My understanding of Huygens' principle is, that it describes the way how a wave moves: Instead of moving straightforward, it propagates in all directions via producing secondary wavelets. 'Secondary wavelets' and 'wave's propagation' are synonyms.
But I realized that many others assume that waves move straight, and Huygens' principle doesn't say anything about the original wave, just that in addition to the original wave that moves straight, there are also secondary wavelets which are spherical. And these wavelets just continue straight, because Huygens' principle only applies to waves, not wavelets. I wonder if it could be the correct interpretation, because it seems to void most of Huygens' principle. For example, if refraction occurs due to Huygens' principle, refracted waves shouldn't be able to refract again, because they are composed of those wavelets, since the original wave just continues straight. So it's not a 'real' wave, and Huygens' principle doesn't apply to it.
Now to my main question (with my understanding of Huygens' principle): Let's start with the most simple case: propagation of waves in free space. Suppose we have a planar wavefront of troughs followed by a wavefront of crests of the same waves (½ wavelength behind). After one revolution, we have a lot of semicircular secondary wavefronts superimposed on each other all along the initial wavefront. (We should really have full spherical wavefronts, but for now let's ignore backward waves, and focus on 2 dimensions only, considering only the forward semicircles. It's enough complicated as is.) The result is a thick wavefront starting from the location where the wavefront initially was, and ending one wavelength ahead. After another revolution, we have a wavefront twice as thick. The starting point never changes (as long as we ignore backward waves), but the endpoint does, so the wavefront is just growing. The same is true for the wave crests (and everything in between), just their start and end points are a half wavelength behind. So behind the very first part of the waves - where the troughs have no crests to compete with - we should have destructive interference in every wave.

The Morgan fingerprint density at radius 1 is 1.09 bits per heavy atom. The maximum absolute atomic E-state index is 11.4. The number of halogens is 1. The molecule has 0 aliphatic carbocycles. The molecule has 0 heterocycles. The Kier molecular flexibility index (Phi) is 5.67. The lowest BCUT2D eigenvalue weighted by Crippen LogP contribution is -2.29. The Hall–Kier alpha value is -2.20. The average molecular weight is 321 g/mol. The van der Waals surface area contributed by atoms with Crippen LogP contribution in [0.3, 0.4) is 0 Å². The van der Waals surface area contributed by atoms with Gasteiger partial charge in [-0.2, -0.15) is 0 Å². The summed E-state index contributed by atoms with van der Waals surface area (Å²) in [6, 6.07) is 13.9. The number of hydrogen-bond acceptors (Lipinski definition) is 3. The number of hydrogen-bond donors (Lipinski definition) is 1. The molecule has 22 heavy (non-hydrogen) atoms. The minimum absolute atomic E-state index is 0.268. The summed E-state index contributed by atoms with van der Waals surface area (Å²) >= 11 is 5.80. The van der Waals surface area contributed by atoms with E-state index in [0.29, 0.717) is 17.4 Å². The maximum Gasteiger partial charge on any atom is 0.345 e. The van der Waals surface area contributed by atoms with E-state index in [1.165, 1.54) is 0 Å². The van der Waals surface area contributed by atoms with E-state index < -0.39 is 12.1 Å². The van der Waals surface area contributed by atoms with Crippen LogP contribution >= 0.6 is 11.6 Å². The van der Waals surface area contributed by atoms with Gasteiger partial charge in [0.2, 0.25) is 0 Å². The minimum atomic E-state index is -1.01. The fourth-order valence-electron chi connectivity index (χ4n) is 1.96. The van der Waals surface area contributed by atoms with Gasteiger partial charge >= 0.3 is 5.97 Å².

Here is how it should look after one revolution: Whatever the answer should be, one needs to be careful that only straightforward waves should survive. And I'm not concerned specifically about backward waves (and I have no idea why people assumed so), but about every possible direction.
I think that the answer may be that although there are troughs and crests all over, they have different densities, which causes that some parts should survive. But I'm waiting for others to confirm it before diving in the details.
When it comes to refraction, the problem with direction gets worse. If every point of a wavefront produces waves in every direction with and without refraction, then how can waves change direction? What exactly is different after refraction than before?
The question gets even more complicated, when we have refraction and diffraction simultaneously. In that case the side waves don't get canceled (this is the cause for diffraction), so how can refraction have an effect?
Some commenters told me that Huygens' principle is not accurate. It's just an approximation. I wonder if they're right, because I didn't see such a statement anywhere. If they're right, then I'm not interested in understanding Huygens' principle, because I'm interested in the real facts of wave propagation.
One of them told me that the exact truth is Maxwell's equations. But I couldn't find an interpretation of Maxwell's equations which predicts wave propagation, at least not a well explained one.
This is really a fundamental question. If you know of an article or inexpensive ebook etc. that explains this in a way that all my questions will be answered, please give me a link. (in addition to, or without, your answer.) (It's not easy to find. I searched a lot before posting this question.)